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Sexual harassment in health care: ‘We can’t have slogans, we’ve got to have action’

25 Oct 2023

RCN tells MPs how sexual misconduct affects nursing staff in the NHS workforce, during evidence session in Parliament.

Houses of Parliament Today (25 October), RCN Chief Nurse Nicola Ranger gave evidence to MPs at the Women and Equalities Committee session on sexual assault and harassment within the NHS workforce. 

The session, held in the Houses of Parliament, was called in response to an article published in September by the British Journal of Surgery ‘Sexual harassment, sexual assault and rape by colleagues in the surgical workforce, and how women and men are living different realities’. Nicola gave evidence alongside Tamzin Cuming, Chair of the Women in Surgery Forum at Royal College of Surgeons of England, and Dr Chelcie Jewitt, Co-founder of Surviving in Scrubs. 

So far in 2023, RCN Direct has received 253 calls from female members relating to physical, sexual and verbal abuse that has occurred in the workplace. This represents an increase on the number of reports received by this time last year. 

Nicola told MPs that: “Nursing is a 90% female profession. Historically, there has been a sense that [sexual harassment] is part of the role, get on with it, but it’s key that we empower people to report. We need to actively make sure that we can be a safe space. 

“Nursing is in a very difficult place in this country, not being valued for the brain and the heart that you need to be a nurse because we are 90% female. Actually, that has affected our pay, our terms and conditions, how we’re treated… and that is absolutely wrong. It’s time that nursing staff are respected for both their brains and their heart, and this behaviour has got to stop, from patients as well as colleagues. It’s time that we are respected for the absolutely vital role that we do.”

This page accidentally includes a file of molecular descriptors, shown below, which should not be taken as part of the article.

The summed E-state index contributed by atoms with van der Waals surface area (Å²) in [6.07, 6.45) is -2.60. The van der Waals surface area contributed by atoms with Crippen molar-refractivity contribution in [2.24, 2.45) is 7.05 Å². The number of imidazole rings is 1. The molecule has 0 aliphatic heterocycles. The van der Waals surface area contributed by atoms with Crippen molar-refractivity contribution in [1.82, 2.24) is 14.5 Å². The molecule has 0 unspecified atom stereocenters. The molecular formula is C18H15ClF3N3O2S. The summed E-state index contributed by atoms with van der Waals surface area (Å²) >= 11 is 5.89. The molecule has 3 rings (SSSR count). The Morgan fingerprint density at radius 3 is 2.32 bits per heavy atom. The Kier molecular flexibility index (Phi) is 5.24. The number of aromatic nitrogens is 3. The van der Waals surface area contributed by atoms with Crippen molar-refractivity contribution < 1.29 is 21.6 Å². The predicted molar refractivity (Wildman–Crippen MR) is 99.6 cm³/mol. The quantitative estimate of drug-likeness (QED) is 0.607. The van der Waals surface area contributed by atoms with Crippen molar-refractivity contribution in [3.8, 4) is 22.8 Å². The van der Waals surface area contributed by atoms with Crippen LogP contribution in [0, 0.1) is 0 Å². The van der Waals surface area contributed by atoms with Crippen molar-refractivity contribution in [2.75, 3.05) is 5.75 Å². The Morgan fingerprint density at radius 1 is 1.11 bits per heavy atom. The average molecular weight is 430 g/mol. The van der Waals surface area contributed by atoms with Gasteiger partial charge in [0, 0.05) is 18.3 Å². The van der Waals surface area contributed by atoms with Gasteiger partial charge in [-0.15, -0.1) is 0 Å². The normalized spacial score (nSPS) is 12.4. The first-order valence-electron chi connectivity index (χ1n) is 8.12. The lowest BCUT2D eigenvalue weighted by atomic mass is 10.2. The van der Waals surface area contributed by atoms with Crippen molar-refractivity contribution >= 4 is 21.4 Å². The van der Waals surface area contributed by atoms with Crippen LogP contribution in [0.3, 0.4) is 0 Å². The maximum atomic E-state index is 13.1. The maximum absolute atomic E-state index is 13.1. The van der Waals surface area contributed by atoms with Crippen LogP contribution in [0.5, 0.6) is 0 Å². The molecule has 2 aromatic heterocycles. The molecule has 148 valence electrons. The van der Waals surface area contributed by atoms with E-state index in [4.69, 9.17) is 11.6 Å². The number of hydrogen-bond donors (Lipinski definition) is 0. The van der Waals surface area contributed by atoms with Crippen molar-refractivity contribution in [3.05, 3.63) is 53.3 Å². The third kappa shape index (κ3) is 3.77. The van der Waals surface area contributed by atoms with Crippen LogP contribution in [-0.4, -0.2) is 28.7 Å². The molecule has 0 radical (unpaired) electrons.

Nicola said that while it’s not always possible to control the behaviour of patients: “What we do have control over is how we look after those staff, how we behave as a team… and in many instances that is still not good enough. 

“If there’s a culture where, because you’re the scrub nurse or because you’re the porter, you can’t raise your concerns, that’s where mistakes happen. So we’ve got to have that respect for chain of command and expertise, but it cannot be at the detriment of anybody raising a concern, and the equality of opinion and the equality of right to be safe at work.” 

The session also highlighted the potential for enduring sexual harassment and assault to make people reluctant to join the profession. Nicola said: “We’ve got to structurally sort out the problems, but also think about our responsibility to recruit people. Sadly, at the moment, everyone in health care needs to feel more valued.” 

Earlier this year, the RCN signed an NHS sexual safety charter committing health organisations to a zero-tolerance approach to harmful sexual behaviours in the workplace. The session called for improved data collection so that we can better understand the issue, and improved support to help people report their experiences, in order to achieve this. Nicola said: “We can’t have slogans, we’ve got to have action. And I think that’s about supporting and really listening. 

“These things are not going to be solved quickly… we’ve got to overtly look and listen for those experiences.” 

Page last updated - 24/03/2024